John Crowley (director)

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John Crowley
John Crowley Dinard 2008-10a.jpg
John Crowley at Dinard (France) in October 2008
Born 1969 (age 44–45)
Occupation Film director

John Crowley (born 1969) is an Irish television, theatre and film director.[1] He is perhaps best known for his feature film debut Intermission (2003).

Education[edit]

Crowley earned a BA in philosophy from University College Cork.[2]

Career[edit]

Crowley became involved in theatre as a student, seeing it as a stepping stone to directing film. He began directing plays in Dublin in the early 90s, reached London's West End by 1996 and eventually become an associate director at the Donmar Warehouse. In 2000, he directed Come and Go as part of the Beckett on Film series and made his feature debut Intermission (2003), a comedy drama set in Dublin, starring Colin Farrell, Cillian Murphy and Kelly MacDonald, based on a screenplay by playwright Mark O'Rowe.[3]

In May 2005 Crowley, along with Danny Boyle, launched the UK Film Council Development Fund's "25 Words or Less: Director’s Cut" scheme to develop a feature film project, stating that he wanted particularly to "create a contemporary 'rebirth' or transformation story about a man or woman who begins as someone that spreads coldness."[4]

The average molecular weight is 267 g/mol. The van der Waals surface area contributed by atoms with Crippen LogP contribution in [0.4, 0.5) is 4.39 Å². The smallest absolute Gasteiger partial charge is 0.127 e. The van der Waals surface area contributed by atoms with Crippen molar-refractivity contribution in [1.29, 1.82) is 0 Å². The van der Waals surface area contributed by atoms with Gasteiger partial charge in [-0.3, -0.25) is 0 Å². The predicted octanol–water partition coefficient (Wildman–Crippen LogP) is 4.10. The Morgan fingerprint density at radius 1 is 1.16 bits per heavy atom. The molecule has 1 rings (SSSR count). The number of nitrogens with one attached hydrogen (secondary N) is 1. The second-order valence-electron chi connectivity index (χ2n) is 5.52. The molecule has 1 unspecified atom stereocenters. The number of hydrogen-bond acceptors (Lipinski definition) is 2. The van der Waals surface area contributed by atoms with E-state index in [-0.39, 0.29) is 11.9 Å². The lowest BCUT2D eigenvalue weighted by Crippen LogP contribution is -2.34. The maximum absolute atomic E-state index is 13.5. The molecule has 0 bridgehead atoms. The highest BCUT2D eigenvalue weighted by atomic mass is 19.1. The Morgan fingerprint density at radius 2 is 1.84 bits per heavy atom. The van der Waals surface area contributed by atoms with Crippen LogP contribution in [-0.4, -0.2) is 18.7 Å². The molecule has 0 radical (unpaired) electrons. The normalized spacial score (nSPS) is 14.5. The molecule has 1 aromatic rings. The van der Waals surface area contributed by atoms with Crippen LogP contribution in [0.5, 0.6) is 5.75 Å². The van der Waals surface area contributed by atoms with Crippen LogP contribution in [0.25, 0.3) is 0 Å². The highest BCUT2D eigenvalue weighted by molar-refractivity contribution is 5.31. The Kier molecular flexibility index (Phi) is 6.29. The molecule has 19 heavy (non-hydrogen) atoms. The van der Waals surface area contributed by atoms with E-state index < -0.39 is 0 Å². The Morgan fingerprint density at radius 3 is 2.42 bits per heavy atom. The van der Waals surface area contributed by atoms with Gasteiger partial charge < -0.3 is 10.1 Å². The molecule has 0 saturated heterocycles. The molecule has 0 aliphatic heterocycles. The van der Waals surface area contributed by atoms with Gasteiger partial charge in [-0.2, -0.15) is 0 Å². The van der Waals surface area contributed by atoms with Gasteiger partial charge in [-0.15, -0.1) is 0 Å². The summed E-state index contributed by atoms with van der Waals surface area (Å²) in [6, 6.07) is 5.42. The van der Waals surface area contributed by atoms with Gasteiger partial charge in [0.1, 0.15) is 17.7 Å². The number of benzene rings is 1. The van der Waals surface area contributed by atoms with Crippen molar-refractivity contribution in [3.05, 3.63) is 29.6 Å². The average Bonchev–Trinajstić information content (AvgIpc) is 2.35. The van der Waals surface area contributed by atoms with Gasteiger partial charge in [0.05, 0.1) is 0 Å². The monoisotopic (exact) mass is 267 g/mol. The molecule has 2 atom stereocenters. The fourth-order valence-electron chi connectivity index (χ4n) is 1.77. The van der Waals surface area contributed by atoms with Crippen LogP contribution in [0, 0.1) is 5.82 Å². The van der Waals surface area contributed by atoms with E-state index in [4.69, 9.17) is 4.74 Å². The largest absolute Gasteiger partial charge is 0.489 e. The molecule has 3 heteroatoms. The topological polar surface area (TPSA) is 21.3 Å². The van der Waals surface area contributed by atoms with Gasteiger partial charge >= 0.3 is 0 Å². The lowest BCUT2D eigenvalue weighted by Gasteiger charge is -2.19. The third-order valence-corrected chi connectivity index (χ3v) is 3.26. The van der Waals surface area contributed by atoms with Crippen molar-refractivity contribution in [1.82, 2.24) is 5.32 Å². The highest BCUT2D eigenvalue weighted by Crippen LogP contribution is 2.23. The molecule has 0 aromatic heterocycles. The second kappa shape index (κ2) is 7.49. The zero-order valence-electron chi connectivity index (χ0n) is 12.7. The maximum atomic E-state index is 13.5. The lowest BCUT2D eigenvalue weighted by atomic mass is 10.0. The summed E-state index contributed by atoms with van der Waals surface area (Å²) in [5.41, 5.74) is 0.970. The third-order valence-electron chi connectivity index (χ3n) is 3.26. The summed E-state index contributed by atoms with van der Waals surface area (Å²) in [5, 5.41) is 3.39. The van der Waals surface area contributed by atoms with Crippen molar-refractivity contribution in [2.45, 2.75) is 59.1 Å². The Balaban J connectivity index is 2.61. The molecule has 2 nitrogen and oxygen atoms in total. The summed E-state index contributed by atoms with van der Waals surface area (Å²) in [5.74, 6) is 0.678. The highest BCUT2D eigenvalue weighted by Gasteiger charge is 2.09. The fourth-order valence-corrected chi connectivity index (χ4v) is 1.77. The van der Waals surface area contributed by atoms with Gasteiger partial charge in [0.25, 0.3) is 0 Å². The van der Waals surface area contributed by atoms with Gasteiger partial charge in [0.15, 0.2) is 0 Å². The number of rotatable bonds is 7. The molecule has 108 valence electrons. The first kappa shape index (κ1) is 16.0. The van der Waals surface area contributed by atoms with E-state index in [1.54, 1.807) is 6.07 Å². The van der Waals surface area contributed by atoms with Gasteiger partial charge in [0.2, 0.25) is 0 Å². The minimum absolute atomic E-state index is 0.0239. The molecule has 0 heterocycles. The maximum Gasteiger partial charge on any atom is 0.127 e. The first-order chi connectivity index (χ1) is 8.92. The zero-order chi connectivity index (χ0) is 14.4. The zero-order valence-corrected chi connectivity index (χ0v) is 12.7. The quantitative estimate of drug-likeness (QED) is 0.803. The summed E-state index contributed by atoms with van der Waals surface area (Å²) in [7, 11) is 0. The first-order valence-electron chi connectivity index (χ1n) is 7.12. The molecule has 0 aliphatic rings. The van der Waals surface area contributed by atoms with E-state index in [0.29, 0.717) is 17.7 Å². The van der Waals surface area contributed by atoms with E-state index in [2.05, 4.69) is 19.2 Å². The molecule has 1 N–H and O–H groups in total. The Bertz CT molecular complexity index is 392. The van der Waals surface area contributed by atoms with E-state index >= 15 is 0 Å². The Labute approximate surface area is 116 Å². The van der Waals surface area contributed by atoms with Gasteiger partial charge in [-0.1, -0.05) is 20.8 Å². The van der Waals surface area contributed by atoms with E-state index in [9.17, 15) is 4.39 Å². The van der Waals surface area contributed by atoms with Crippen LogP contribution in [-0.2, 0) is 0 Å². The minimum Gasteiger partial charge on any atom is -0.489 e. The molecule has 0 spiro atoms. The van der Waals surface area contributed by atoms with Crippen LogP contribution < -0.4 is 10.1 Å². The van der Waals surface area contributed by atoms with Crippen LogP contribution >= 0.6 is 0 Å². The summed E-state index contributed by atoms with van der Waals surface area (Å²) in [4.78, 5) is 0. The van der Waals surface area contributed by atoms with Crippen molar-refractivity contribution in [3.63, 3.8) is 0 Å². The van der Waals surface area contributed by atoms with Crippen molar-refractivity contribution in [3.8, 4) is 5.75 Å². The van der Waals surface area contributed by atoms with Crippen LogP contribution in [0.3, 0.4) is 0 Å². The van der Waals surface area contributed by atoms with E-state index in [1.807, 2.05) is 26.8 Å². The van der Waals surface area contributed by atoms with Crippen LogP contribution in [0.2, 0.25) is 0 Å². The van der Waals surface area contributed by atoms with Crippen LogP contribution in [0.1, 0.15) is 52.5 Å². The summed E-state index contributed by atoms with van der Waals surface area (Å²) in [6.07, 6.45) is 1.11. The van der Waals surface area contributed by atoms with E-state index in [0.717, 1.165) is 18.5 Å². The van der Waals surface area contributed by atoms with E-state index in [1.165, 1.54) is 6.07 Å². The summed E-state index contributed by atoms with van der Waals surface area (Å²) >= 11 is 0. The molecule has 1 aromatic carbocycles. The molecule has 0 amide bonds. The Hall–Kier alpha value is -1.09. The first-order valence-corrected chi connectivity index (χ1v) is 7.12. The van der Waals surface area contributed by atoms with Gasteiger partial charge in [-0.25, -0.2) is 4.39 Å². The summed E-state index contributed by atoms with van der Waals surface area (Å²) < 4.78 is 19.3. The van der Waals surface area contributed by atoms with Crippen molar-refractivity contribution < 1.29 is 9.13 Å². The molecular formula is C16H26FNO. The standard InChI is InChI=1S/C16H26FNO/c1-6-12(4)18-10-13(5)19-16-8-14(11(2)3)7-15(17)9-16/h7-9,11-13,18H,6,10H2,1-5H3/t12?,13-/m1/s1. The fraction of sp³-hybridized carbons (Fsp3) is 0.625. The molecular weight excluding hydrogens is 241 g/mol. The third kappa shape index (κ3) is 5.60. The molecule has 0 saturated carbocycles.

In 2007, Crowley reteamed with O'Rowe for the thought-provoking BAFTA-winning drama Boy A, about a young man's return to civilian life after imprisonment for a brutal childhood killing, which was made for British television but was released theatrically in the US the following year.[5]

Additionally, Crowley was Tony nominated for the hugely successful London and Broadway runs of Martin McDonagh's play The Pillowman in 2003 and 2005. He directed Neve Campbell and Cillian Murphy in the West End production of Love Song in 2006-7, and in 2007 filmed a television version of Harold Pinter's Celebration starring Michael Gambon, Stephen Rea and Colin Firth.[6] In 2009 he directed the film Is Anybody There?, set in 1980s seaside Britain, written by Peter Harness and starring Michael Caine as a grumpy ex-magician. In 2010, Crowley teamed once again with McDonagh for A Behanding in Spokane on Broadway.

Theatre[edit]

Filmography (film and television)[edit]

Awards[edit]

As theatre director
for The Pillowman, by Martin McDonagh
As film director
For Intermission (2003)

References[edit]

External links[edit]